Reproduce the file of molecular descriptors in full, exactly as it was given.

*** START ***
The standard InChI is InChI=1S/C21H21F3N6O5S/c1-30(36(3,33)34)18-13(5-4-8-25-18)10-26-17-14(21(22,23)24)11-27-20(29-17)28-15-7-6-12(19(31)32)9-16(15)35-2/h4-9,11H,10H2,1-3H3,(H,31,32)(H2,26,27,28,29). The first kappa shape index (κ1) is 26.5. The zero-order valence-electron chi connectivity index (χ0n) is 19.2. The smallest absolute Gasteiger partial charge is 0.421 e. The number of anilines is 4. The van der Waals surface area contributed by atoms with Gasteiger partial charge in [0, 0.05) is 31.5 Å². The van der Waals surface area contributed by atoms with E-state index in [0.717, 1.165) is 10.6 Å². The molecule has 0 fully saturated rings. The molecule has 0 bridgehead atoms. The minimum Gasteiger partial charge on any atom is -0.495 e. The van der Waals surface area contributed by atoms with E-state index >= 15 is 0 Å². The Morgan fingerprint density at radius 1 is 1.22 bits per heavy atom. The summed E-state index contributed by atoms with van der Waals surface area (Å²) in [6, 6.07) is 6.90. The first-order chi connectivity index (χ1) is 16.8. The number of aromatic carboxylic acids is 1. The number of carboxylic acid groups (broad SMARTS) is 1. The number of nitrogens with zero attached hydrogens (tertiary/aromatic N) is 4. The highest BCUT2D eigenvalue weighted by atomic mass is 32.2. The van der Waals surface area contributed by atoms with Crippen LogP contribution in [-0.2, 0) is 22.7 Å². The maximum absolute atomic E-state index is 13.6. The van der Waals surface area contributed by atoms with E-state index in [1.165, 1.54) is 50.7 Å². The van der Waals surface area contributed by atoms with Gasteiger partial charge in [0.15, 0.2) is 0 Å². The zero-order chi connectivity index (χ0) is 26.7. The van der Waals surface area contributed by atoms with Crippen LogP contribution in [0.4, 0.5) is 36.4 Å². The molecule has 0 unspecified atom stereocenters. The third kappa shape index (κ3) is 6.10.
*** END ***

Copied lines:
The standard InChI is InChI=1S/C21H21F3N6O5S/c1-30(36(3,33)34)18-13(5-4-8-25-18)10-26-17-14(21(22,23)24)11-27-20(29-17)28-15-7-6-12(19(31)32)9-16(15)35-2/h4-9,11H,10H2,1-3H3,(H,31,32)(H2,26,27,28,29). The first kappa shape index (κ1) is 26.5. The zero-order valence-electron chi connectivity index (χ0n) is 19.2. The smallest absolute Gasteiger partial charge is 0.421 e. The number of anilines is 4. The van der Waals surface area contributed by atoms with Gasteiger partial charge in [0, 0.05) is 31.5 Å². The van der Waals surface area contributed by atoms with E-state index in [0.717, 1.165) is 10.6 Å². The molecule has 0 fully saturated rings. The molecule has 0 bridgehead atoms. The minimum Gasteiger partial charge on any atom is -0.495 e. The van der Waals surface area contributed by atoms with E-state index >= 15 is 0 Å². The Morgan fingerprint density at radius 1 is 1.22 bits per heavy atom. The summed E-state index contributed by atoms with van der Waals surface area (Å²) in [6, 6.07) is 6.90. The first-order chi connectivity index (χ1) is 16.8. The number of aromatic carboxylic acids is 1. The number of carboxylic acid groups (broad SMARTS) is 1. The number of nitrogens with zero attached hydrogens (tertiary/aromatic N) is 4. The highest BCUT2D eigenvalue weighted by atomic mass is 32.2. The van der Waals surface area contributed by atoms with Crippen LogP contribution in [-0.2, 0) is 22.7 Å². The maximum absolute atomic E-state index is 13.6. The van der Waals surface area contributed by atoms with E-state index in [1.165, 1.54) is 50.7 Å². The van der Waals surface area contributed by atoms with Gasteiger partial charge in [0.15, 0.2) is 0 Å². The zero-order chi connectivity index (χ0) is 26.7. The van der Waals surface area contributed by atoms with Crippen LogP contribution in [0.4, 0.5) is 36.4 Å². The molecule has 0 unspecified atom stereocenters. The third kappa shape index (κ3) is 6.10.